Broken Up with By Text

Question: I recently was in a brief but intense romantic relationship with a woman. We were even talking about becoming exclusive when, out of the blue, I received a short text from her saying that she no longer wished to date me. I have experienced rejection before but none left me feeling like I did after this. Is it wrong for me to feel extra upset and belittled at receiving a text? Or is there a point where a text is a perfectly acceptable means of breaking up?

Since more people are breaking up over their phones, are there any different coping strategies to recover from such a situation better? This experience has made me anxious about pursing another relationship for fear of getting another text like this.

Answer: I don’t blame you for being upset. The way in which your former partner broke up with you is unacceptable. As far as I’m concerned (and I’m sure Miss Manners would agree), there is no point in which an email or a text would be an appropriate way to end a relationship. It is rude, disrespectful, and cowardly.

Unfortunately, it seems many people are using digital communication unwisely. I’ve noticed more and more people immersed in their phones or computers instead of being fully present with the people who are around them. I’ve seen families at dinner all looking at their phones instead of talking with each other and the places where people used to connect are now full of people ignoring their surroundings in favor of the internet or social media. I fear that this is an incredibly unhealthy trend that eventually leads to people feeling isolated because they’ve lost the skills to connect.

One of the worst aspects of having your relationship ended by text is that your former partner took away your opportunity for closure. You didn’t get the chance to observe her body language, get the answers you deserved or even say a proper goodbye. Although it was her choice, she also avoided an opportunity for her own personal growth by not having what was sure to be a difficult dialogue with you. These conversations are never fun but they do teach us the right and wrong ways to interact with people and, by breaking up digitally, she prevented that.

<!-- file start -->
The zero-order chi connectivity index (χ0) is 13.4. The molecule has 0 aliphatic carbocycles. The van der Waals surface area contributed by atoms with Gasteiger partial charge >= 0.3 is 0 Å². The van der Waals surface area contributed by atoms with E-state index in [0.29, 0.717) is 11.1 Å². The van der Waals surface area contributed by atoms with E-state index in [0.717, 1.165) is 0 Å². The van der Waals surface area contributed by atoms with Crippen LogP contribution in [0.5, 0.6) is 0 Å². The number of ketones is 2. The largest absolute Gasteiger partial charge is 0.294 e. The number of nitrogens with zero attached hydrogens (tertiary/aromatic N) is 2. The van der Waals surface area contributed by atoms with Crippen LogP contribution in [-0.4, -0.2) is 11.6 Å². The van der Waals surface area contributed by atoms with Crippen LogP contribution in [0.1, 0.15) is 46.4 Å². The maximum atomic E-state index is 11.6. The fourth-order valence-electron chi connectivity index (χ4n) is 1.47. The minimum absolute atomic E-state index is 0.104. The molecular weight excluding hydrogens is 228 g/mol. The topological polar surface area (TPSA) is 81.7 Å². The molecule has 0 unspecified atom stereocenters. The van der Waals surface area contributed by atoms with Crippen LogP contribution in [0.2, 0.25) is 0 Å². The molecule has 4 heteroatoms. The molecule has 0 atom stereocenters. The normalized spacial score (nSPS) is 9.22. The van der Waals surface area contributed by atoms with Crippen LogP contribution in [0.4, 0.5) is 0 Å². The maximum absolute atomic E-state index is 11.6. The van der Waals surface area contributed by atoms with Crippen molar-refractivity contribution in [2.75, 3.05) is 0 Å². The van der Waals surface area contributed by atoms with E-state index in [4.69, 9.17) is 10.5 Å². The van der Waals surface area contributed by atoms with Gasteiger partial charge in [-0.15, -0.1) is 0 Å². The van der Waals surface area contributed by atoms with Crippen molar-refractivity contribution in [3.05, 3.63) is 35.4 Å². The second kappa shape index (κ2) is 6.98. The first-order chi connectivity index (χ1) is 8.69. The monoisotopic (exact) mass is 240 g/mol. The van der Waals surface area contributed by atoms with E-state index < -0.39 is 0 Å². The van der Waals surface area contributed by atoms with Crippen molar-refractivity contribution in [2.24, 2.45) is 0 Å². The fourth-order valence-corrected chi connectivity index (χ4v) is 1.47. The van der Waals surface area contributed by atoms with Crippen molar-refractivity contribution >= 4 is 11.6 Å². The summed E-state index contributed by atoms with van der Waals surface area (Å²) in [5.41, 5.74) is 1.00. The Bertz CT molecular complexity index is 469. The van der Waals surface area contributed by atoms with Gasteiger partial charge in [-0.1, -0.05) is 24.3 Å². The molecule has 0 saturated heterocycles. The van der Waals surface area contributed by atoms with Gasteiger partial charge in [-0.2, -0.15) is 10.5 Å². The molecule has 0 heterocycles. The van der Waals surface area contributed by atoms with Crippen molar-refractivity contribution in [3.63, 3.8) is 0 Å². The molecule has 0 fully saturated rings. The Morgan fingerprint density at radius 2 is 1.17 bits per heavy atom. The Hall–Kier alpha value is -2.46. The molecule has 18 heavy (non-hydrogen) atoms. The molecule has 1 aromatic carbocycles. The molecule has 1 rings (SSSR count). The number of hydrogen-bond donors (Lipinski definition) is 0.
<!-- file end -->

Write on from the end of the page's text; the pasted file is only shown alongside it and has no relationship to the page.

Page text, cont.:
You’re not wrong for feeling extra upset and belittled but it’s important to remember that she was the one at fault. The manner of your breakup was not your fault and most people would feel similarly should they be on the receiving end of such an email or text. Thus, I wouldn’t allow this one bad experience to prevent you from dating. However, you may want to have a conversation with your next partner about how you all can engage in difficult dialogues and make a request upfront that the two of you talk face-to-face whenever something challenging occurs. It is tempting to take the easy way out but, in the long run, it’s worth it to deal directly with each other.

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